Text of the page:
Most Popular Winter Olympic Sports from Most Popular Winter Olympic Sports
Most Popular Winter Olympic Sports
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Most Popular Winter Olympic Sports
Elite athletes competing at the Olympic level creates the perfect recipe for some of the most thrilling and inspiring sporting events in the world. From edge-of-your seat, photo-finish moments to stunning displays of aerial abilities, the Winter Games are absolutely energizing and always exciting. The following list, in no particular order, is based on a TV viewership report by Nielsen, a survey about what people will watch, and data based on information from internet headlines.
Given its mainstream popularity outside of the Olympics, it’s really no surprise that this ice sport is a favorite for Olympic viewers. It’s often among the most talked about Winter Olympic sports online. and this year the Canadian team is out to defend its gold medal from Sochi (and Vancouver), a competition bound to keep viewers on the edge of their seats.
This is one of the most classic Winter Olympic sports. It features several different disciplines including the downhill, slalom, giant slalom, and super-G competitions. It was the second most watched event at the 2010 Games. There’s no doubt that seeing skiers swish down slopes at astonishing speeds is a fan favorite for Olympic audiences. All eyes will be on superstar Lindsay Vonn, who just won a World Cup downhill by a large margin at Cortina D'Ampezzo, Italy.
One of the reasons spectators seem to love short track speed skating so much is because of the event’s unpredictable nature. And by “unpredictable nature” – it’s highly prone to crashes. With sharp turns and a tight track participants must maneuver the course ever-so-precisely at extraordinary speeds, but even the most elite skaters can’t compete perfectly every time.
Bobsleigh racing is not be the most conventional of all the Winter Olympic sports; in fact, it’s much less mainstream than most others. But with sleighs reaching up to 95 miles per hour while flying around sharp turns over steep tracks covered in ice, it certainly can get exciting. This year all eyes will be on the team from Nigeria – the first ever to represent the country in Winter Olympics (and the first African sled to compete at the Games).
Snowboarding has tremendously grown in popularity. Just a few decades ago most ski resorts won’t even allow boarders on their slopes. Snowboarding was the most searched term surrounding the 2010 Winter Olympic Games. Audiences love the extreme and energizing aesthetic of this snow sport, which combines speed, height, and style—all the best aspects of each and every Winter Olympic sport.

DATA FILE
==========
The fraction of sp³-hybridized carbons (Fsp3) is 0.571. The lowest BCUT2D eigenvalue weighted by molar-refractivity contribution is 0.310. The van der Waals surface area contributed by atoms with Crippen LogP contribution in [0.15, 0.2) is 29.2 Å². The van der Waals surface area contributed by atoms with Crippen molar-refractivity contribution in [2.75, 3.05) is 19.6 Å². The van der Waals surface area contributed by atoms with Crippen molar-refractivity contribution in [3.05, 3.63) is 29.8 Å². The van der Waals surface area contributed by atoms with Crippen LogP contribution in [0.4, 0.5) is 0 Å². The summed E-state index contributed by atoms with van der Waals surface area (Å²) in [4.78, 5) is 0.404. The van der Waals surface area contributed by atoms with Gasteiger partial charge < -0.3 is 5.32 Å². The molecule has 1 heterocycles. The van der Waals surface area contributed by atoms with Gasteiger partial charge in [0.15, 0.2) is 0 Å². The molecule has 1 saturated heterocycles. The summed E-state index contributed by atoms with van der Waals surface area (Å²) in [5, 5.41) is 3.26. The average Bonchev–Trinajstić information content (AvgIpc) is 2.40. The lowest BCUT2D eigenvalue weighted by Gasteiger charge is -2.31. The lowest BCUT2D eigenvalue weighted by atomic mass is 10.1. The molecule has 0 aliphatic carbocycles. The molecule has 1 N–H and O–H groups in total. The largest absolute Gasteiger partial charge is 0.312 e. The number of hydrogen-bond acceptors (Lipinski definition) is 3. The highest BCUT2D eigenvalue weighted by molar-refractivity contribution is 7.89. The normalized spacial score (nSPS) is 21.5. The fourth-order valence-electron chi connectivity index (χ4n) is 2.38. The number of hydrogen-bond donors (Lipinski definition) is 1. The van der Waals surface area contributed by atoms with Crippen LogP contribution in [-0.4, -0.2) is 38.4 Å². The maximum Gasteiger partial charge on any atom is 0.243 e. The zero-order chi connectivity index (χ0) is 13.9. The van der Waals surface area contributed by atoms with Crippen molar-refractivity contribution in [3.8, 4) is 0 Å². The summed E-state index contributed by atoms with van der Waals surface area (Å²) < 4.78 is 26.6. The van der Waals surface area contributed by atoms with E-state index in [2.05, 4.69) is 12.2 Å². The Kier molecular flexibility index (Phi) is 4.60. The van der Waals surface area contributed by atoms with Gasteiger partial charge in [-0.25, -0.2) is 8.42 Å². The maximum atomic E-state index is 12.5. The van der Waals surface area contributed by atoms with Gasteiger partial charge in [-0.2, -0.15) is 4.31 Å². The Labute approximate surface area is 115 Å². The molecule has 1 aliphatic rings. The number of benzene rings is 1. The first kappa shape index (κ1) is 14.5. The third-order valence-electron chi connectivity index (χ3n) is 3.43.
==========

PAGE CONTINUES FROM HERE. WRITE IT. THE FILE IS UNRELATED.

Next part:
Ski jumping may be one of the less common forms of skiing, but that doesn’t mean it’s at all lacking in excitement. After all, we’re talking about athletes covering distances of hundreds of feet after launching themselves off the tops of steep slopes. Once you’re off, there is no going back. Sports Illustrated included it in their list of most popular Winter Olympic sports, and with the debut of women’s ski jumping in Sochi, there’s no doubt that it’s a must-watch event in this year’s lineup.
In terms of speed or height, figure skating may be the least extreme Winter Olympic sport, but on the other hand, it is arguably the most elegant. Over the years figure skating has been the sport of many well-known Olympic greats like Peggy Fleming, Scott Hamilton, and Kristi Yamaguchi.
Another fairly unconventional sport, Luge snagged its spot on the list because, believe it or not, it was the number three most watched Olympic sport during the 2010 Winter Olympics and the second most talked about online, too. Not only is the sport intriguing because it isn't a typical recreational pastime, but with the potential to reach speeds higher than 80 miles per hour (on nothing but a tiny, little luge sled), the lugers certainly do know how to satisfy that need for speed that sports spectators love so much.
Including aerials, moguls, and ski cross, Freestyle skiing is one of the most exciting sports ever. With the addition of slopestyle and halfpipe skiing, chances are the sport is a contender to snag that top TV spot again. Of course it’s an adored event, though. Skiers compete by navigating steep, bumpy terrain and executing intricate tricks, making it one of the most unpredictable and thrilling events of the entire Games.
This is one of the most accessible Olympic sports for newbies. It’s is like shuffleboard on ice. Although most popular in the Midwest and Northeast, there are curling clubs both official and unofficial in 44 states, according to kccurling.com, the website of Kansas City Curling. The sport was the fourth most buzzed about during the Olympics in Canada, just behind figure skating, luge and hockey.
Biathlon is definitely among the most exciting sports to watch. The combination of target shooting and cross country skiing may seem like an odd pairing, but the sport, with its roots said to be in Norwegian military training, is a hit in many European countries. In the U.S. there are more than 50 local clubs that practice the sport, according to the U.S. Biathlon Association.